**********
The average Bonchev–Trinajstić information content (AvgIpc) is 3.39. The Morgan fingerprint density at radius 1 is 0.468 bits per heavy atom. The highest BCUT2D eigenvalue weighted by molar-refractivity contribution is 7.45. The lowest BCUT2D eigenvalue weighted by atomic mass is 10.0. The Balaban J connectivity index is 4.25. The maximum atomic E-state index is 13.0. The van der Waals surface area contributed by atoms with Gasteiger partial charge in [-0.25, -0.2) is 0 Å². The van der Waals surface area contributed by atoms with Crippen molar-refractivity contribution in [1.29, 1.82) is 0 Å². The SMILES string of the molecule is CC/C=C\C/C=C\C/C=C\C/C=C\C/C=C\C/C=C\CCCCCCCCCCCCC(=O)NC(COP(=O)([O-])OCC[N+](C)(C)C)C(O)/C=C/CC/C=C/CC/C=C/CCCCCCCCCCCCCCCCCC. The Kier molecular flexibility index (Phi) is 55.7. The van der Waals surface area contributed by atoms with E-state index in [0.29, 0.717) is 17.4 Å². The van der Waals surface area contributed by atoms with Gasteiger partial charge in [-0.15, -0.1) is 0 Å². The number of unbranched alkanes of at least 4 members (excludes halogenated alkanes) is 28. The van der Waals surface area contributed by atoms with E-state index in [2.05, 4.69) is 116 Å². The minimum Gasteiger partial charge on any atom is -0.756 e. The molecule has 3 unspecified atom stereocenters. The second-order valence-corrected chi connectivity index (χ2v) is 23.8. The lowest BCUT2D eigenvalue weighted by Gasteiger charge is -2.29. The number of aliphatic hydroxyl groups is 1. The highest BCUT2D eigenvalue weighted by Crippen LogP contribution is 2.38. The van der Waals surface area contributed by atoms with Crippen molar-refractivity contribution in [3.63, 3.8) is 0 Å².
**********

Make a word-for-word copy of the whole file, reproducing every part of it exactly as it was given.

The average Bonchev–Trinajstić information content (AvgIpc) is 3.39. The Morgan fingerprint density at radius 1 is 0.468 bits per heavy atom. The highest BCUT2D eigenvalue weighted by molar-refractivity contribution is 7.45. The lowest BCUT2D eigenvalue weighted by atomic mass is 10.0. The Balaban J connectivity index is 4.25. The maximum atomic E-state index is 13.0. The van der Waals surface area contributed by atoms with Gasteiger partial charge in [-0.25, -0.2) is 0 Å². The van der Waals surface area contributed by atoms with Crippen molar-refractivity contribution in [1.29, 1.82) is 0 Å². The SMILES string of the molecule is CC/C=C\C/C=C\C/C=C\C/C=C\C/C=C\C/C=C\CCCCCCCCCCCCC(=O)NC(COP(=O)([O-])OCC[N+](C)(C)C)C(O)/C=C/CC/C=C/CC/C=C/CCCCCCCCCCCCCCCCCC. The Kier molecular flexibility index (Phi) is 55.7. The van der Waals surface area contributed by atoms with E-state index in [0.29, 0.717) is 17.4 Å². The van der Waals surface area contributed by atoms with Gasteiger partial charge in [-0.15, -0.1) is 0 Å². The number of unbranched alkanes of at least 4 members (excludes halogenated alkanes) is 28. The van der Waals surface area contributed by atoms with E-state index in [2.05, 4.69) is 116 Å². The minimum Gasteiger partial charge on any atom is -0.756 e. The molecule has 3 unspecified atom stereocenters. The second-order valence-corrected chi connectivity index (χ2v) is 23.8. The lowest BCUT2D eigenvalue weighted by Gasteiger charge is -2.29. The number of aliphatic hydroxyl groups is 1. The highest BCUT2D eigenvalue weighted by Crippen LogP contribution is 2.38. The van der Waals surface area contributed by atoms with Crippen molar-refractivity contribution in [3.63, 3.8) is 0 Å².